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Wednesday, September 3, 2008

Sierra Club v. Stephen L. Johnson

Sep 2: In the U.S. Court of Appeals, Eleventh Circuit, Case No. 07-11537. As explained by the Appeals Court, this Clean Air Act (CAA) case involves a dispute over what triggers the U.S. EPA's statutory duty to object to the issuance of a Title V operating permit under 42 U.S.C. § 7661d(b)(2). The CAA requires the EPA Administrator to object to an operating permit “if [a] petitioner demonstrates to the Administrator that [a] permit is not in compliance with the requirements of [the Clean Air Act].” Id. The Sierra Club and the Coosa River Basin Initiative, the Petitioners in the case, challenge operating permits issued to the Georgia Power Company.

In mounting their challenge before the EPA Administrator, Petitioners relied exclusively on the Agency’s own violation notice and a subsequent complaint filed against Georgia Power in an unresolved civil enforcement action. The EPA Administrator refused to object. He found the Petitioners had not satisfied their burden of demonstrating the Georgia Power permits were not in compliance with the Act. Petitioners asked the Appeals Court to force the Agency to issue objections to the permits. Georgia Power Company, Oglethorpe Power Corporation, and the Georgia Environmental Protection Division intervened on behalf of EPA.

The Appeals Court said, "We deny the request because we hold the EPA Administrator’s actions fell within the bounds of his discretion: A violation notice and civil complaint are merely initial steps in an enforcement action and do not, by themselves, inevitably trigger the EPA Administrator’s duty to object under 42 U.S.C. § 7661d(b)(2)."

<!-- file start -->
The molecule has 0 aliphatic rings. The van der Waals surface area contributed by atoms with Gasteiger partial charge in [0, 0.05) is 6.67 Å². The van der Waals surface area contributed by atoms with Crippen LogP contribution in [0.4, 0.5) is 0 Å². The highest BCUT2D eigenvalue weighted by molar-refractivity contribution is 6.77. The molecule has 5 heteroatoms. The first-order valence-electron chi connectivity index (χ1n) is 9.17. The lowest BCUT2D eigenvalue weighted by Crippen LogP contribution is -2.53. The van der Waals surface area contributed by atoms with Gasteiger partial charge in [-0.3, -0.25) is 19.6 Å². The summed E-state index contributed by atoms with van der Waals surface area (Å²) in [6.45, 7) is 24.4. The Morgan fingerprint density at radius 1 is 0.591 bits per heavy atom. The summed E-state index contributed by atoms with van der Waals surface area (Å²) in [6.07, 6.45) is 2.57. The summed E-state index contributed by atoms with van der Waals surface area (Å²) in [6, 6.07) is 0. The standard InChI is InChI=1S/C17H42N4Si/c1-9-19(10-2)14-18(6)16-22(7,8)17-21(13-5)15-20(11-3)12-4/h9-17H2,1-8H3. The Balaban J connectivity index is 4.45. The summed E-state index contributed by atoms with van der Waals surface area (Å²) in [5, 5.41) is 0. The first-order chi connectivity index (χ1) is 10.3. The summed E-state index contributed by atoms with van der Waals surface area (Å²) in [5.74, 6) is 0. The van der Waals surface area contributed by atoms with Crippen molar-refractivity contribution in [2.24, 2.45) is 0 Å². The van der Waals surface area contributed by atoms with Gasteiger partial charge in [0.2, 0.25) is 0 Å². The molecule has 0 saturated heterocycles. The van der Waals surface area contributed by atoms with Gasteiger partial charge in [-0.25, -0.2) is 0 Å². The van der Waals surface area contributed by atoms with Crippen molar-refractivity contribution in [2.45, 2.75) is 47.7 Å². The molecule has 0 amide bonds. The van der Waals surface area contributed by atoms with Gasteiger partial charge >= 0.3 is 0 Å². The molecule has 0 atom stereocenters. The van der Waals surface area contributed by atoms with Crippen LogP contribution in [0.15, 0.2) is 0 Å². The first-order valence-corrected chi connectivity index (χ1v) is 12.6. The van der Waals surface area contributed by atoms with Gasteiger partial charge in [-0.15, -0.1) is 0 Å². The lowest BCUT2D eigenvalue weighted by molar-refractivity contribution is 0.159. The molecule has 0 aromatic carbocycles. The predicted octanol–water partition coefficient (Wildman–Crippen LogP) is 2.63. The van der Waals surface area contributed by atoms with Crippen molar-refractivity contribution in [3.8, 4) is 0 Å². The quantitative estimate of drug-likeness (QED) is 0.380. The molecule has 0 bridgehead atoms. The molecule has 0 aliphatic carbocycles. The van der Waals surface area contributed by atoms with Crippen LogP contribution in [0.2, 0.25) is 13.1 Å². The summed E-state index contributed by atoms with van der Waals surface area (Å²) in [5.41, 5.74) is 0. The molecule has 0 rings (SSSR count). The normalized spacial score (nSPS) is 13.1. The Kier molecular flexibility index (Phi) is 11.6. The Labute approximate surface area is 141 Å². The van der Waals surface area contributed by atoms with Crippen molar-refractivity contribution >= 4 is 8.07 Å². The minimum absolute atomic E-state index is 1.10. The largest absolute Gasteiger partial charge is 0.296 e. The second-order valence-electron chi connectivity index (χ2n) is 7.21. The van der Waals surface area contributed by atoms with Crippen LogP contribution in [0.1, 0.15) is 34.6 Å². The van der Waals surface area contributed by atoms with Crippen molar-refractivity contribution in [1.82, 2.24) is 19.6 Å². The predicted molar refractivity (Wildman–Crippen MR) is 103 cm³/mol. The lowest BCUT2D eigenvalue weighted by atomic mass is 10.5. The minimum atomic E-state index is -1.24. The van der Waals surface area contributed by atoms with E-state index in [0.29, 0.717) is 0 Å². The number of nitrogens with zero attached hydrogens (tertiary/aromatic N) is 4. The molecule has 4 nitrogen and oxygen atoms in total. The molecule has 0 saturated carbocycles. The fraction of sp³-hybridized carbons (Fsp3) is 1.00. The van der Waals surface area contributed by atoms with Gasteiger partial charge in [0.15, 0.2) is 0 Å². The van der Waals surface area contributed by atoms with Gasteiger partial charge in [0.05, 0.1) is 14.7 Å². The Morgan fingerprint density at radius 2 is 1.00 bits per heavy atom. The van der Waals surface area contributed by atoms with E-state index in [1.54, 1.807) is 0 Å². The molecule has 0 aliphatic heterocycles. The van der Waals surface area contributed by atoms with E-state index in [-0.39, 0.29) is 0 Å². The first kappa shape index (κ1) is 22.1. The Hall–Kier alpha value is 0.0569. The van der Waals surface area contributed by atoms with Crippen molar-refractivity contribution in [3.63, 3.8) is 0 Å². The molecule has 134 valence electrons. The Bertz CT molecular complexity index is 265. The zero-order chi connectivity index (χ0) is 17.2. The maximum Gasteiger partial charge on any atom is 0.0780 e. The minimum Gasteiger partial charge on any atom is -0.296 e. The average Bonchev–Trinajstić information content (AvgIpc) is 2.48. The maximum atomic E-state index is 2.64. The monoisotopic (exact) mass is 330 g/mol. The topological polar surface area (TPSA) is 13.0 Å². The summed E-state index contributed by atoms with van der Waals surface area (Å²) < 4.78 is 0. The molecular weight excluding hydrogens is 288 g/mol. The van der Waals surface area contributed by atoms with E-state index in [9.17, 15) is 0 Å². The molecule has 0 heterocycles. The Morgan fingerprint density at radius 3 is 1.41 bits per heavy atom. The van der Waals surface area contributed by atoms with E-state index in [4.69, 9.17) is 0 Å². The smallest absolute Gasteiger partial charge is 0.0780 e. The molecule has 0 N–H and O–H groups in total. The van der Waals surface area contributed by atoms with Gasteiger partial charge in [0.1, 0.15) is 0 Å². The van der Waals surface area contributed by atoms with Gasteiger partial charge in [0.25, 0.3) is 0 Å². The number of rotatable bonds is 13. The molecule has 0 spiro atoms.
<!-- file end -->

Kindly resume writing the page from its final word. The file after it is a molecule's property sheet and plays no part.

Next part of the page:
In summary, the Appeals Court said, ". . . we conclude the EPA has offered a reasonable interpretation of the statute that deserves deference: Title V operating permits are required to contain all applicable clean air requirements, see 42 U.S.C. § 7661c(a), and under § 7661d(b)(2) a petitioner must demonstrate to the Administrator that a permit does not contain a requirement that is applicable to that permit’s source. Here, Petitioners only offered evidence that the EPA had initiated proceedings to resolve the applicability of PSD [prevention of significant deterioration] requirements to the Bowen and Scherer plants. This evidence, without more, was insufficient to trigger the Administrator’s duty to object to the permits because the EPA had discretion to reasonably conclude the applicability of PSD limits to the Bowen and Scherer plants was still very much unresolved. Therefore the EPA Administrator did not act arbitrarily in declining to object to the Bowen and Scherer permits, which did not contain PSD-related limits or compliance schedules." While the petition was denied the Appeals Court noted that the EPA action against Georgia Power is still unresolved.